What a bunch of nonsense. They're describing deism, not theism. 

There are plenty of agnostic theists.   Any Christian, for example, who believes in the Christian God but who recognizes that this God might not exist is an agnostic theist.  I just now described a theist, not a deist.

You keep going on and on about skepticism as if it is relevant.

Because it is.

Everyone, skeptic or not, arrives at their beliefs based on information learned during one's life. Skepticism isn't some special category so I don't understand why you think this is a point to be made. 

Natural skepticism is quite relevant when talking about atheism.   Why pretend you do not understand this?  

Really? I don't think you put much thought into that statement.

I am convinced that you have not put any thought into what I wrote.

How much thought do you think someone who reaches such a conclusion puts into wondering about the fate of their eternal soul? How much thought do you think they put into wondering what God thinks of what they've done with their life so far? How much time do you think they spend wondering if their morality is acceptable to God? How about what God wants from them?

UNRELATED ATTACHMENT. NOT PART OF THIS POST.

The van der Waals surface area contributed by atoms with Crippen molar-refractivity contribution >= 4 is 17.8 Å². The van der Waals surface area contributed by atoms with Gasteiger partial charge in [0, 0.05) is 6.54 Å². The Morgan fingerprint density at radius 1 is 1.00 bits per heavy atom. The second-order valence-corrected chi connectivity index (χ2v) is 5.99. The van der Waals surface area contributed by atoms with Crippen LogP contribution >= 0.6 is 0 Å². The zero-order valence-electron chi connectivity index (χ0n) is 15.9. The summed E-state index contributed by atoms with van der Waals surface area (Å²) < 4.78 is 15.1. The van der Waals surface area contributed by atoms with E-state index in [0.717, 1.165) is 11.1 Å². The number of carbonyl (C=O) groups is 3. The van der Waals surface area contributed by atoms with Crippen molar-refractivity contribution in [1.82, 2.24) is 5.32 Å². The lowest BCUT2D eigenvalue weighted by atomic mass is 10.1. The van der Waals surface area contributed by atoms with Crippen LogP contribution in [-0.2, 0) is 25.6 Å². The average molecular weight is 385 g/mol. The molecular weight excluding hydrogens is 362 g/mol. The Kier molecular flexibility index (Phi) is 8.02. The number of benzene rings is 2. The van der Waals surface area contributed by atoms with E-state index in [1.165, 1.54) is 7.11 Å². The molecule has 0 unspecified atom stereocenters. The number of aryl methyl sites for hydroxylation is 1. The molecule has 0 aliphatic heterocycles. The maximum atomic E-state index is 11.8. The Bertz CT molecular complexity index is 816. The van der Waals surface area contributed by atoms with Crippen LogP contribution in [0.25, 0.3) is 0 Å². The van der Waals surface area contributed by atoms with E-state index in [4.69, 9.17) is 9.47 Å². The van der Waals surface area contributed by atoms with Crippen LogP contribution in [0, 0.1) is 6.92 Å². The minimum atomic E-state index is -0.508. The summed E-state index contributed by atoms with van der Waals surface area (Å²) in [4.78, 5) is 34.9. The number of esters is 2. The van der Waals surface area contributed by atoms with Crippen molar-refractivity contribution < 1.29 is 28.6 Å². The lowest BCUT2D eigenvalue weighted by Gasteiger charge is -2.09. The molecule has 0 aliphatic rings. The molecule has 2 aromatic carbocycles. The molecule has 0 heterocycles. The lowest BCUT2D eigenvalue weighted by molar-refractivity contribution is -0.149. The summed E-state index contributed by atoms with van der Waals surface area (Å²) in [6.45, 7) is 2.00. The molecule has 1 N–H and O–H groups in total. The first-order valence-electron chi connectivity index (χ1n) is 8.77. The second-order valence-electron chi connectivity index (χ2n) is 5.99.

You seem confused on foundation vs. factor.   I stated that recognizing that one is not convinced a god exists is a factor.   That means it is one of the many factors that are considered by the individual.    In contrast, natural skepticism is foundational.   Having already explained this I am not going to repeat myself.

Is it not the case that they don't actually concern themselves with such things? And since they don't, what, then, do they use as a foundation for how they think and behave? Do they not instead rely on their own perceived abilities with which to order their lives?